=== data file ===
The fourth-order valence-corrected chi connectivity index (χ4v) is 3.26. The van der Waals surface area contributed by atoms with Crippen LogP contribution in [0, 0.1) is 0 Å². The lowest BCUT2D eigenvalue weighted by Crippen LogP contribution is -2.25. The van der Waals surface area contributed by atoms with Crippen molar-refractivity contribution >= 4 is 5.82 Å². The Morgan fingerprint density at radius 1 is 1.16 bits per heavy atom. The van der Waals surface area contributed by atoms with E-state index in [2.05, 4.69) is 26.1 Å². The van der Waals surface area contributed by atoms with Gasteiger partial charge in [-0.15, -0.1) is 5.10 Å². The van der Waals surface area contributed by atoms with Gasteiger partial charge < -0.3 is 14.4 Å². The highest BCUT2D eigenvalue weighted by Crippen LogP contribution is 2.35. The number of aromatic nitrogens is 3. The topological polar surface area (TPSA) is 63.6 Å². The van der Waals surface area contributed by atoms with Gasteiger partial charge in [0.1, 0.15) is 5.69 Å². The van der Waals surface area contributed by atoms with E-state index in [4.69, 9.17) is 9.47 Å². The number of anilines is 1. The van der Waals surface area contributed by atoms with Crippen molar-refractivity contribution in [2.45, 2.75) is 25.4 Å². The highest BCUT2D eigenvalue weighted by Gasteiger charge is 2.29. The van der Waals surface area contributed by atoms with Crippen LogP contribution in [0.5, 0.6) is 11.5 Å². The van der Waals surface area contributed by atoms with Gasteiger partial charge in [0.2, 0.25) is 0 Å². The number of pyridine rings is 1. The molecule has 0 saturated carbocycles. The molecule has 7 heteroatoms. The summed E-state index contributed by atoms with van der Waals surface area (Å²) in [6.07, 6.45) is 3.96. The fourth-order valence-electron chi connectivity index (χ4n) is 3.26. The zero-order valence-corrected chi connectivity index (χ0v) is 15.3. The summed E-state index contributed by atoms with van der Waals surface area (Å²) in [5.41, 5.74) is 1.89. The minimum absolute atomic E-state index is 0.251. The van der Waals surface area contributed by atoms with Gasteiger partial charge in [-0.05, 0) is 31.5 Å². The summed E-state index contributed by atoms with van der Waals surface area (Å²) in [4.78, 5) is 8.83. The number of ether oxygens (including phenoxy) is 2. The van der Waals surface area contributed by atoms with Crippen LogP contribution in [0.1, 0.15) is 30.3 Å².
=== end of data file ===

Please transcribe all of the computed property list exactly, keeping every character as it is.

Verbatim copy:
The fourth-order valence-corrected chi connectivity index (χ4v) is 3.26. The van der Waals surface area contributed by atoms with Crippen LogP contribution in [0, 0.1) is 0 Å². The lowest BCUT2D eigenvalue weighted by Crippen LogP contribution is -2.25. The van der Waals surface area contributed by atoms with Crippen molar-refractivity contribution >= 4 is 5.82 Å². The Morgan fingerprint density at radius 1 is 1.16 bits per heavy atom. The van der Waals surface area contributed by atoms with E-state index in [2.05, 4.69) is 26.1 Å². The van der Waals surface area contributed by atoms with Gasteiger partial charge in [-0.15, -0.1) is 5.10 Å². The van der Waals surface area contributed by atoms with Gasteiger partial charge < -0.3 is 14.4 Å². The highest BCUT2D eigenvalue weighted by Crippen LogP contribution is 2.35. The number of aromatic nitrogens is 3. The topological polar surface area (TPSA) is 63.6 Å². The van der Waals surface area contributed by atoms with Gasteiger partial charge in [0.1, 0.15) is 5.69 Å². The van der Waals surface area contributed by atoms with E-state index in [4.69, 9.17) is 9.47 Å². The number of anilines is 1. The van der Waals surface area contributed by atoms with Crippen molar-refractivity contribution in [2.45, 2.75) is 25.4 Å². The highest BCUT2D eigenvalue weighted by Gasteiger charge is 2.29. The van der Waals surface area contributed by atoms with Crippen LogP contribution in [0.5, 0.6) is 11.5 Å². The van der Waals surface area contributed by atoms with Gasteiger partial charge in [0.2, 0.25) is 0 Å². The number of pyridine rings is 1. The molecule has 0 saturated carbocycles. The molecule has 7 heteroatoms. The summed E-state index contributed by atoms with van der Waals surface area (Å²) in [6.07, 6.45) is 3.96. The fourth-order valence-electron chi connectivity index (χ4n) is 3.26. The zero-order valence-corrected chi connectivity index (χ0v) is 15.3. The summed E-state index contributed by atoms with van der Waals surface area (Å²) in [5.41, 5.74) is 1.89. The minimum absolute atomic E-state index is 0.251. The van der Waals surface area contributed by atoms with Gasteiger partial charge in [-0.05, 0) is 31.5 Å². The summed E-state index contributed by atoms with van der Waals surface area (Å²) in [4.78, 5) is 8.83. The number of ether oxygens (including phenoxy) is 2. The van der Waals surface area contributed by atoms with Crippen LogP contribution in [0.1, 0.15) is 30.3 Å².